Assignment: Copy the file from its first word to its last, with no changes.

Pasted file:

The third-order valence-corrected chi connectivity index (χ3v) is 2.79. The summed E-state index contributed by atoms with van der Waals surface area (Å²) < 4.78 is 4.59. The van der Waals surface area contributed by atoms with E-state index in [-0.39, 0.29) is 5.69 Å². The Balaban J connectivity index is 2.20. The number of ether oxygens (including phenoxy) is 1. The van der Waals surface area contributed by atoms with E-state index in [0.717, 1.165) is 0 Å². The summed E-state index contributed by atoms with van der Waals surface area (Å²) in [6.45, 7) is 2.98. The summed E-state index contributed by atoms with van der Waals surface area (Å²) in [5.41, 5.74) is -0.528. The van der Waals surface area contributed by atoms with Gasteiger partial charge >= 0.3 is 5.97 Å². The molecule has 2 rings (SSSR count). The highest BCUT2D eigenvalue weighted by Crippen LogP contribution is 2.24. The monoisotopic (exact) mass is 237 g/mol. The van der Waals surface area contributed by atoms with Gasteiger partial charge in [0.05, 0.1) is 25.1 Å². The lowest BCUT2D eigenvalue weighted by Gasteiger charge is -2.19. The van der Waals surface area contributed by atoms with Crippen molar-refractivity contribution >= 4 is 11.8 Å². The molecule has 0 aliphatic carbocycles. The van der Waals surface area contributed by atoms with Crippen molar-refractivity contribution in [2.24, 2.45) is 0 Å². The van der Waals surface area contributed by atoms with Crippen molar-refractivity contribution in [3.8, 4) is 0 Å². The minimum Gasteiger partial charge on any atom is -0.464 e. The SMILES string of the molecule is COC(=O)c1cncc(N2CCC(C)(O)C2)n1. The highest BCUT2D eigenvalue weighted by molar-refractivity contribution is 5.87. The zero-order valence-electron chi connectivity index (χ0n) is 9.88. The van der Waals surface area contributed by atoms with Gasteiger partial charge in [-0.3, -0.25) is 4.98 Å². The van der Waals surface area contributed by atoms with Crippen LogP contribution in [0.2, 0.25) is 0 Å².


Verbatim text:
The third-order valence-corrected chi connectivity index (χ3v) is 2.79. The summed E-state index contributed by atoms with van der Waals surface area (Å²) < 4.78 is 4.59. The van der Waals surface area contributed by atoms with E-state index in [-0.39, 0.29) is 5.69 Å². The Balaban J connectivity index is 2.20. The number of ether oxygens (including phenoxy) is 1. The van der Waals surface area contributed by atoms with E-state index in [0.717, 1.165) is 0 Å². The summed E-state index contributed by atoms with van der Waals surface area (Å²) in [6.45, 7) is 2.98. The summed E-state index contributed by atoms with van der Waals surface area (Å²) in [5.41, 5.74) is -0.528. The van der Waals surface area contributed by atoms with Gasteiger partial charge >= 0.3 is 5.97 Å². The molecule has 2 rings (SSSR count). The highest BCUT2D eigenvalue weighted by Crippen LogP contribution is 2.24. The monoisotopic (exact) mass is 237 g/mol. The van der Waals surface area contributed by atoms with Gasteiger partial charge in [0.05, 0.1) is 25.1 Å². The lowest BCUT2D eigenvalue weighted by Gasteiger charge is -2.19. The van der Waals surface area contributed by atoms with Crippen molar-refractivity contribution >= 4 is 11.8 Å². The molecule has 0 aliphatic carbocycles. The van der Waals surface area contributed by atoms with Crippen molar-refractivity contribution in [2.24, 2.45) is 0 Å². The van der Waals surface area contributed by atoms with Crippen molar-refractivity contribution in [3.8, 4) is 0 Å². The minimum Gasteiger partial charge on any atom is -0.464 e. The SMILES string of the molecule is COC(=O)c1cncc(N2CCC(C)(O)C2)n1. The highest BCUT2D eigenvalue weighted by molar-refractivity contribution is 5.87. The zero-order valence-electron chi connectivity index (χ0n) is 9.88. The van der Waals surface area contributed by atoms with Gasteiger partial charge in [-0.3, -0.25) is 4.98 Å². The van der Waals surface area contributed by atoms with Crippen LogP contribution in [0.2, 0.25) is 0 Å².